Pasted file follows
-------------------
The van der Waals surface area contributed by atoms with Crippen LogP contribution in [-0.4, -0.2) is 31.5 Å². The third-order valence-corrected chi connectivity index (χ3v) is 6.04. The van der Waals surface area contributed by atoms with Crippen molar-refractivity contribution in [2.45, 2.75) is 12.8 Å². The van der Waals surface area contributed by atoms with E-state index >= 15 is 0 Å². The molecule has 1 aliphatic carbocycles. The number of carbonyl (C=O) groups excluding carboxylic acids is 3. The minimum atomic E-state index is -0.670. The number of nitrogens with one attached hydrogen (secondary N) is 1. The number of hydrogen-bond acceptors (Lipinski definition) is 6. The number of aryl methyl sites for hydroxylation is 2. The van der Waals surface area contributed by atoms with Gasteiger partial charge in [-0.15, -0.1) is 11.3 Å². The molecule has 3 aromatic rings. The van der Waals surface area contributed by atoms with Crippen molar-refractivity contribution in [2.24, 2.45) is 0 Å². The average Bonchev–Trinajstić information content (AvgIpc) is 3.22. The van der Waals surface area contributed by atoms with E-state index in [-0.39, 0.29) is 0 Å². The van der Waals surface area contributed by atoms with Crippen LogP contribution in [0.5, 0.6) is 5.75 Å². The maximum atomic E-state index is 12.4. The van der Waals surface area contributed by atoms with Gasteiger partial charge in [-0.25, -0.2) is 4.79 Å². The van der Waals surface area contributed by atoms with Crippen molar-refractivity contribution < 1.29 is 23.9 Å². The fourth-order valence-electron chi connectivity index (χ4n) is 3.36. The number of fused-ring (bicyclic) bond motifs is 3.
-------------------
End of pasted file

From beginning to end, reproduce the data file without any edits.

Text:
The van der Waals surface area contributed by atoms with Crippen LogP contribution in [-0.4, -0.2) is 31.5 Å². The third-order valence-corrected chi connectivity index (χ3v) is 6.04. The van der Waals surface area contributed by atoms with Crippen molar-refractivity contribution in [2.45, 2.75) is 12.8 Å². The van der Waals surface area contributed by atoms with E-state index >= 15 is 0 Å². The molecule has 1 aliphatic carbocycles. The number of carbonyl (C=O) groups excluding carboxylic acids is 3. The minimum atomic E-state index is -0.670. The number of nitrogens with one attached hydrogen (secondary N) is 1. The number of hydrogen-bond acceptors (Lipinski definition) is 6. The number of aryl methyl sites for hydroxylation is 2. The van der Waals surface area contributed by atoms with Gasteiger partial charge in [-0.15, -0.1) is 11.3 Å². The molecule has 3 aromatic rings. The van der Waals surface area contributed by atoms with Crippen molar-refractivity contribution in [2.24, 2.45) is 0 Å². The average Bonchev–Trinajstić information content (AvgIpc) is 3.22. The van der Waals surface area contributed by atoms with E-state index in [-0.39, 0.29) is 0 Å². The van der Waals surface area contributed by atoms with Crippen LogP contribution in [0.5, 0.6) is 5.75 Å². The maximum atomic E-state index is 12.4. The van der Waals surface area contributed by atoms with Gasteiger partial charge in [-0.25, -0.2) is 4.79 Å². The van der Waals surface area contributed by atoms with Crippen molar-refractivity contribution < 1.29 is 23.9 Å². The fourth-order valence-electron chi connectivity index (χ4n) is 3.36. The number of fused-ring (bicyclic) bond motifs is 3.